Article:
A little bit of water collecting inside your car's headlights is perfectly normal, but too much condensation can be hazardous. Moisture forms inside the housing of the lenses when temperatures drop at night. As the headlights cool off, whether from use or warmer daytime temperatures, water droplets will form inside the lens. In the morning, this condensation will evaporate as temperatures rise.

Headlights are made up of a few stacked components. The bulbs are fitted into the housing, and then the reflectors are placed over them. The trim fits onto the reflectors, and then the lens covers everything up and protects the lighting system from the elements.

You might think that your headlight housings are sealed, but this is not the case. There are vents in the lens covers to allow for pressure differences, so water can condense and evaporate inside the headlights. Some housing vents are less effective than others, which can lead to water building up inside the housings. Cracks or holes in the plastic cover can also allow more water into the lens than can evaporate normally.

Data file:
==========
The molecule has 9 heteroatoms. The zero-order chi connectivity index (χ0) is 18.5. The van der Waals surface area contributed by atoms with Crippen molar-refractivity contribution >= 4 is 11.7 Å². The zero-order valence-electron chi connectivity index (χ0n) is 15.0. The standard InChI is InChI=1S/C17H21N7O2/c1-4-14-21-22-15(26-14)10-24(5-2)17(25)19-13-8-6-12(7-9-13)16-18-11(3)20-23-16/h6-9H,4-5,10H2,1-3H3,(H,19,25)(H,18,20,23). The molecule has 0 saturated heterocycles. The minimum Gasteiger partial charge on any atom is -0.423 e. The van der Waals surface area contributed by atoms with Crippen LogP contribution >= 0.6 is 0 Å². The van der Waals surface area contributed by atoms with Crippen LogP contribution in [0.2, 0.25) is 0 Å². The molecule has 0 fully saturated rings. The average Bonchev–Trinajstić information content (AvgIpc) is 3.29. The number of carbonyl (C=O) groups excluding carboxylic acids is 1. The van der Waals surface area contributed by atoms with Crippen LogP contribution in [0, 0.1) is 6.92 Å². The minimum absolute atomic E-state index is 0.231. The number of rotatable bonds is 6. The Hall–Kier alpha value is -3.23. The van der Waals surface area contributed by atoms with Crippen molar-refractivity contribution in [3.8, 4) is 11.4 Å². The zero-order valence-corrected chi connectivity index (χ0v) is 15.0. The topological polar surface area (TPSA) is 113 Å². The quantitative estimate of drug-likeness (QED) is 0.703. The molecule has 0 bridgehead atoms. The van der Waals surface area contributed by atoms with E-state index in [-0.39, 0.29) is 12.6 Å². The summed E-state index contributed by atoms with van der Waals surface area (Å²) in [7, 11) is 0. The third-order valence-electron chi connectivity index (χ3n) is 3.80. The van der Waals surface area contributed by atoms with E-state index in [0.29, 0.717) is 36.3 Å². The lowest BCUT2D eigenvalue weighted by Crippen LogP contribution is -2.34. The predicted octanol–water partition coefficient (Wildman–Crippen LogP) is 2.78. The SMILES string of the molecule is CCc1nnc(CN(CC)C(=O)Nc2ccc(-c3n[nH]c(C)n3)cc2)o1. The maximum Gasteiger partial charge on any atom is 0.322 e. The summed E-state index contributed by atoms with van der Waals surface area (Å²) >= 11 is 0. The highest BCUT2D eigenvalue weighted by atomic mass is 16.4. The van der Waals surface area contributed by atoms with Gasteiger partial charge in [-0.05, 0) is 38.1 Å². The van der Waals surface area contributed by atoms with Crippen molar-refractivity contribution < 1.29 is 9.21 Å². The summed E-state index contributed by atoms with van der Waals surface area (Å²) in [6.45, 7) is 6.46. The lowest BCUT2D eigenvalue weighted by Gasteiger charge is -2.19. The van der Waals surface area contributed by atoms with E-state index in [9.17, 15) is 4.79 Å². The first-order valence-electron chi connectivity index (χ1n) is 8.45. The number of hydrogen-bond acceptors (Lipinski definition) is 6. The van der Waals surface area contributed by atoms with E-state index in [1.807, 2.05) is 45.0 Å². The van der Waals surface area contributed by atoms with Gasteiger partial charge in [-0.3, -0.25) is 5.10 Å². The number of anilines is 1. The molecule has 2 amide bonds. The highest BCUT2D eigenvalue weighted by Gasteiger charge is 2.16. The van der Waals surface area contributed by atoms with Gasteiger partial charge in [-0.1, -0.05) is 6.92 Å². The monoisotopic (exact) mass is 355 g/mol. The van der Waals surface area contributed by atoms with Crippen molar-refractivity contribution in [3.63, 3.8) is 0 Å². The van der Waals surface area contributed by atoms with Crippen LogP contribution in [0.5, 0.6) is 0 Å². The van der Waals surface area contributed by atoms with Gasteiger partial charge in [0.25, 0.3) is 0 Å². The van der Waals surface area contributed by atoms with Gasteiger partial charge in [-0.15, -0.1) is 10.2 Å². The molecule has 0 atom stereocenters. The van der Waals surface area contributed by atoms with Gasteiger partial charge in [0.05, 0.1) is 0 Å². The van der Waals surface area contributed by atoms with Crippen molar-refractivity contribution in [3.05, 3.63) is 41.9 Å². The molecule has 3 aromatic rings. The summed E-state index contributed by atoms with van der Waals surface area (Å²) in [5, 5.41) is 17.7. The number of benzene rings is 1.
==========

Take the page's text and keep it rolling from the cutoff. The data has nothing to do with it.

Regular, expected condensation will form tiny droplets that appear misty, but when excess water builds up in the headlights, it will form larger drops and be far less likely to evaporate. It can also pool at the bottom of your headlights. This can reduce visibility when driving at night, as the droplets can obstruct the light.

If there are small cracks or holes in the lens cover, drivers have a few options to fix the problem. The most obvious answer is to replace the headlight or its affected components, and this may be the only choice drivers have if the damage is severe enough. For minor damage, sealant can be used to plug up the holes and prevent excess water from getting trapped inside the headlights. You may also need to take the system apart and dry it out with an air compressor to get rid of the collected water.

You should also check to see if any components of the headlight are loose. Any exposed space creates another way for water to enter the lighting system. If you find that a light is loose in its casing, you can use sealant to ensure that the connection is airtight. Some headlights are complicated to dismantle, while others are easily accessible. Your vehicle's owner's manual can be useful when you are determining how to take the lights apart if you need to replace any components.